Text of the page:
David: The Beatitudes are all about suffering and the blessedness of those who suffer. Physical suffering seems to bear a spiritual benefit. Those who don’t suffer—those who are born rich and idle, who go through life happy, full of the joys of spring, and have no worries or physical suffering—are not as blessed, presumably, so they are not going to benefit as much spiritually as those who suffer in life. 

Of course, nobody goes through life without suffering at some point. Even the very rich probably experience some suffering—physical, psychological, or emotional. There is some spiritual benefit to all of that suffering. But it is a fascinating question whether the strength of our relationship with God—our blessedness—depends upon the degree of our suffering.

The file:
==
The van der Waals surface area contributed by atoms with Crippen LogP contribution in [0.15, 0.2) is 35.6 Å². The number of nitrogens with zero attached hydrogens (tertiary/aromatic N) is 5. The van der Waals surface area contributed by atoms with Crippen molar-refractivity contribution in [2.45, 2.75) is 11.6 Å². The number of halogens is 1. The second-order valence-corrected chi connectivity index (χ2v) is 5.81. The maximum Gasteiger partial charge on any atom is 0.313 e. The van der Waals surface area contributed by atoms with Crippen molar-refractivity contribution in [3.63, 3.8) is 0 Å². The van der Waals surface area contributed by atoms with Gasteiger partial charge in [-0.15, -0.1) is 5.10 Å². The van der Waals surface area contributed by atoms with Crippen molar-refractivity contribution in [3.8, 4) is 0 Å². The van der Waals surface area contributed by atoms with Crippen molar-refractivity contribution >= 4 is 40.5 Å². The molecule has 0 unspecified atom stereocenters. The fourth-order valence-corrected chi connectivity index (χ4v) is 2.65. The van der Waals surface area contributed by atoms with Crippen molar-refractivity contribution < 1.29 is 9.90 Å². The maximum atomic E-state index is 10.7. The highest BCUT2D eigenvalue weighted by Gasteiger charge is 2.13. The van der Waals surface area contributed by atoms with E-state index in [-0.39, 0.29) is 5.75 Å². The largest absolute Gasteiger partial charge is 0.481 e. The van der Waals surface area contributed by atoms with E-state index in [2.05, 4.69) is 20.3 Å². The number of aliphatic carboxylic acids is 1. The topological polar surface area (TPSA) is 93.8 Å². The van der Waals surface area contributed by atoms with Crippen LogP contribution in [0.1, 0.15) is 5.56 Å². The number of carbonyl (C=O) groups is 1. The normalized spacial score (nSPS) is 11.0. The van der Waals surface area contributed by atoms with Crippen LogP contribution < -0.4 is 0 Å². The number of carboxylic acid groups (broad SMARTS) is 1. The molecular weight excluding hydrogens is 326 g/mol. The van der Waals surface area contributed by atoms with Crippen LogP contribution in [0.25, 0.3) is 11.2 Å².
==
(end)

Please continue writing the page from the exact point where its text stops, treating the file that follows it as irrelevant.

Don: My observation as a surgeon and seeing people who are ill is that quite often, though not always, people who are not religious and enter into a period of suffering seek God and sometimes find Him in that experience. But the opposite is also true. People who are religious (using that word for whatever meaning you can derive from it) who enter into illness and suffering often become very skeptical of God and wonder where God is. So, it seems as if whatever your position is on God, suffering has at least the risk of changing your position and view of God as a result.

C-J: I think it goes back to the eye of the needle. If you have a privileged life and you are faced with what you just described, you feel that your position of power and authority has been compromised, especially if you lived a good Christian or righteous life. But that’s not the way it works in the spiritual domain. The spiritual domain is what we need for our soul. It’s not about God challenging us; it’s God revealing grace. It is unpleasant and doesn’t make sense, but God’s metric is different than humanity’s.